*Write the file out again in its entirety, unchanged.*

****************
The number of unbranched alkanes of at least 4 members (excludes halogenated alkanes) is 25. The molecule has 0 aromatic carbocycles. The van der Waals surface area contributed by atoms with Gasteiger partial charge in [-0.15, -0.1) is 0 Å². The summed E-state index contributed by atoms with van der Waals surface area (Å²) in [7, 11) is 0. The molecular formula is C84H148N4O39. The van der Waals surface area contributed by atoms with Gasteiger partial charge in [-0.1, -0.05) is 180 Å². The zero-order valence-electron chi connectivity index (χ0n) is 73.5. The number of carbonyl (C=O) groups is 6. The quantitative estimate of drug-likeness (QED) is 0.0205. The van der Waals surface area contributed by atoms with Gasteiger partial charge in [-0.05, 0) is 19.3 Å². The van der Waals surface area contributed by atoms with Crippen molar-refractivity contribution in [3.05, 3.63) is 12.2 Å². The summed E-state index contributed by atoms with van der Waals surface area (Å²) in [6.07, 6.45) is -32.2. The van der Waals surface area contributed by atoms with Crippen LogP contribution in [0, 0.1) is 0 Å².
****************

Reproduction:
The number of unbranched alkanes of at least 4 members (excludes halogenated alkanes) is 25. The molecule has 0 aromatic carbocycles. The van der Waals surface area contributed by atoms with Gasteiger partial charge in [-0.15, -0.1) is 0 Å². The summed E-state index contributed by atoms with van der Waals surface area (Å²) in [7, 11) is 0. The molecular formula is C84H148N4O39. The van der Waals surface area contributed by atoms with Gasteiger partial charge in [-0.1, -0.05) is 180 Å². The zero-order valence-electron chi connectivity index (χ0n) is 73.5. The number of carbonyl (C=O) groups is 6. The quantitative estimate of drug-likeness (QED) is 0.0205. The van der Waals surface area contributed by atoms with Gasteiger partial charge in [-0.05, 0) is 19.3 Å². The van der Waals surface area contributed by atoms with Crippen molar-refractivity contribution in [3.05, 3.63) is 12.2 Å². The summed E-state index contributed by atoms with van der Waals surface area (Å²) in [6.07, 6.45) is -32.2. The van der Waals surface area contributed by atoms with Crippen LogP contribution in [0, 0.1) is 0 Å².